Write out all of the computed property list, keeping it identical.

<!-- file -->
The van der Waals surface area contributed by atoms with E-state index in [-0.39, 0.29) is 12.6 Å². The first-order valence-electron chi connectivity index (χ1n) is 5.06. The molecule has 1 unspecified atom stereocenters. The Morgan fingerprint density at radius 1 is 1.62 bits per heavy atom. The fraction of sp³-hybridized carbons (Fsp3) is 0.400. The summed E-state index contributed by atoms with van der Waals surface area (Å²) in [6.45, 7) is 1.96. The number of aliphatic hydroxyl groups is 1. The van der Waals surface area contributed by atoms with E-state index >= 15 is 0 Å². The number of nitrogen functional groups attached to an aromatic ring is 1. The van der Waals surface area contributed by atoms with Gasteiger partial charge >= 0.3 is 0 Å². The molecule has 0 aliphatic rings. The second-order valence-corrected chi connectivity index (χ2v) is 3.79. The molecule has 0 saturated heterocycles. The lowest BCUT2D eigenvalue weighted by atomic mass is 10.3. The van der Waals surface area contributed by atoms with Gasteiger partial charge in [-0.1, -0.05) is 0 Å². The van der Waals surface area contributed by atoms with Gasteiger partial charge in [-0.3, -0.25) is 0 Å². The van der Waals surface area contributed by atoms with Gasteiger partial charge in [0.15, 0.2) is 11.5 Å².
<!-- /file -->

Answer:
The van der Waals surface area contributed by atoms with E-state index in [-0.39, 0.29) is 12.6 Å². The first-order valence-electron chi connectivity index (χ1n) is 5.06. The molecule has 1 unspecified atom stereocenters. The Morgan fingerprint density at radius 1 is 1.62 bits per heavy atom. The fraction of sp³-hybridized carbons (Fsp3) is 0.400. The summed E-state index contributed by atoms with van der Waals surface area (Å²) in [6.45, 7) is 1.96. The number of aliphatic hydroxyl groups is 1. The van der Waals surface area contributed by atoms with E-state index >= 15 is 0 Å². The number of nitrogen functional groups attached to an aromatic ring is 1. The van der Waals surface area contributed by atoms with Gasteiger partial charge >= 0.3 is 0 Å². The molecule has 0 aliphatic rings. The second-order valence-corrected chi connectivity index (χ2v) is 3.79. The molecule has 0 saturated heterocycles. The lowest BCUT2D eigenvalue weighted by atomic mass is 10.3. The van der Waals surface area contributed by atoms with Gasteiger partial charge in [-0.1, -0.05) is 0 Å². The van der Waals surface area contributed by atoms with Gasteiger partial charge in [-0.3, -0.25) is 0 Å². The van der Waals surface area contributed by atoms with Gasteiger partial charge in [0.15, 0.2) is 11.5 Å².